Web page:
Fin24

More oil finds worry Nigeria

2012-11-01 15:49

London - Africa’s top oil producer Nigeria is concerned that oil and gas prices could fall as more countries uncover reserves and sees the need to make plans to adapt to this new environment, its finance minister said on Thursday.

“We are worried, we are concerned, because obviously so many countries are discovering oil and gas so the supply will be increasing over the next few years and therefore we need to plan accordingly to make sure we have the necessary buffers in our own economy,” Ngozi Okonjo-Iweala told reporters during a visit to London.

She was speaking in the context of a domestic budget debate which has seen parliament press for the government to count on a higher oil price and save less of its current high revenues from the sector.

Oil makes up around 80% of government revenues in the Opec member country. The draft 2013 budget assumes a global oil price of $75 a barrel, up from $72 a barrel in 2012, but parliament has pushed to raise the benchmark to as much as $80 per barrel.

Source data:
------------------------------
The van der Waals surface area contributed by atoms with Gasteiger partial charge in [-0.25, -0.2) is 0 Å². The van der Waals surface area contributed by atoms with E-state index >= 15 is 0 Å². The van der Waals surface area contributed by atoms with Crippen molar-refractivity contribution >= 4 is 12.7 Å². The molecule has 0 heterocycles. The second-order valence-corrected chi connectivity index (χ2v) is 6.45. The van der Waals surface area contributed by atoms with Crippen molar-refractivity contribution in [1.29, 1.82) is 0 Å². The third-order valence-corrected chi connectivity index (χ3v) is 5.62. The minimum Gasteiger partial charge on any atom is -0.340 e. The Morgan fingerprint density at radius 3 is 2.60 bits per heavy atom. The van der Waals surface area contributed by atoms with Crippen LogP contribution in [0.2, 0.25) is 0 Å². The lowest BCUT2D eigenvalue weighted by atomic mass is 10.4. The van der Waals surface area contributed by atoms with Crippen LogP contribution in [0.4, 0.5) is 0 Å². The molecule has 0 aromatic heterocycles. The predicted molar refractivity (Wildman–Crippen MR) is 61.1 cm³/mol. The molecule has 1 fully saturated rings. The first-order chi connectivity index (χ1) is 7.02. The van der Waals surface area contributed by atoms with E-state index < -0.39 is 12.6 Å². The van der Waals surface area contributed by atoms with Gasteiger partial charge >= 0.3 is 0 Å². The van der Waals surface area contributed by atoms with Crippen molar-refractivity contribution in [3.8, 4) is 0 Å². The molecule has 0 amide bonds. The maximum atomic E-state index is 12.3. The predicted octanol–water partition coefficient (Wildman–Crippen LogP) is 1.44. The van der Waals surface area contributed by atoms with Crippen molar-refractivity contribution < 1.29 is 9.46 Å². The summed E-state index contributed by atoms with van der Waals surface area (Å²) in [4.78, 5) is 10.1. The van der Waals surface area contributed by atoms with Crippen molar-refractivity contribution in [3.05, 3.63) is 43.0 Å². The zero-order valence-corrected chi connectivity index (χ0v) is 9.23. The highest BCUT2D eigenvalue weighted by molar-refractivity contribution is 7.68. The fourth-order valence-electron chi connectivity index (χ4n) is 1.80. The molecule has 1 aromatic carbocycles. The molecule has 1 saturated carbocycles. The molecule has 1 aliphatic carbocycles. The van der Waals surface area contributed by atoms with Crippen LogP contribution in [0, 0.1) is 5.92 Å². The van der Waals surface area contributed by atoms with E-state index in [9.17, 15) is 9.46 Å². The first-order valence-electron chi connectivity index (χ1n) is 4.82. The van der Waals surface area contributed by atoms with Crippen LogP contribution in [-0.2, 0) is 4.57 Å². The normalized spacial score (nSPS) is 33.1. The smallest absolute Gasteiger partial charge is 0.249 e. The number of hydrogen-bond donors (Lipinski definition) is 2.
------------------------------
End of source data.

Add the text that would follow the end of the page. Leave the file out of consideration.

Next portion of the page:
Money earned from oil over the benchmark price is deposited into a savings mechanism called the Excess Crude Account (ECA). Any increase in the benchmark price will therefore reduce savings and make Nigeria less resistant to oil price shocks.

“In terms of benchmark price, we strongly believe that $75 is the right benchmark for us, it will help us to build buffers,” Okonjo-Iweala said.

“The national assembly thinks differently. We are a democracy, they want to have it slightly higher (so) we’re in dialogue.”

The minister added that Nigeria was still considering issuing a Eurobond next year.

Nigeria has said over the past few months that it was looking at issuing an infrastructure bond worth up to $1bn in 2013, but without confirming whether it would go ahead with the plan or not.

“We are planning one, we are working hard on it, we have to gauge appetite out there and see what we can do, but yes we do have that in mind,” she said.

Nigeria issued a debut $500m Eurobond in January last year, which was 2.5 times oversubscribed.

“But I can tell you that we’re going, whatever the case may be, to maintain a tight fiscal stance.”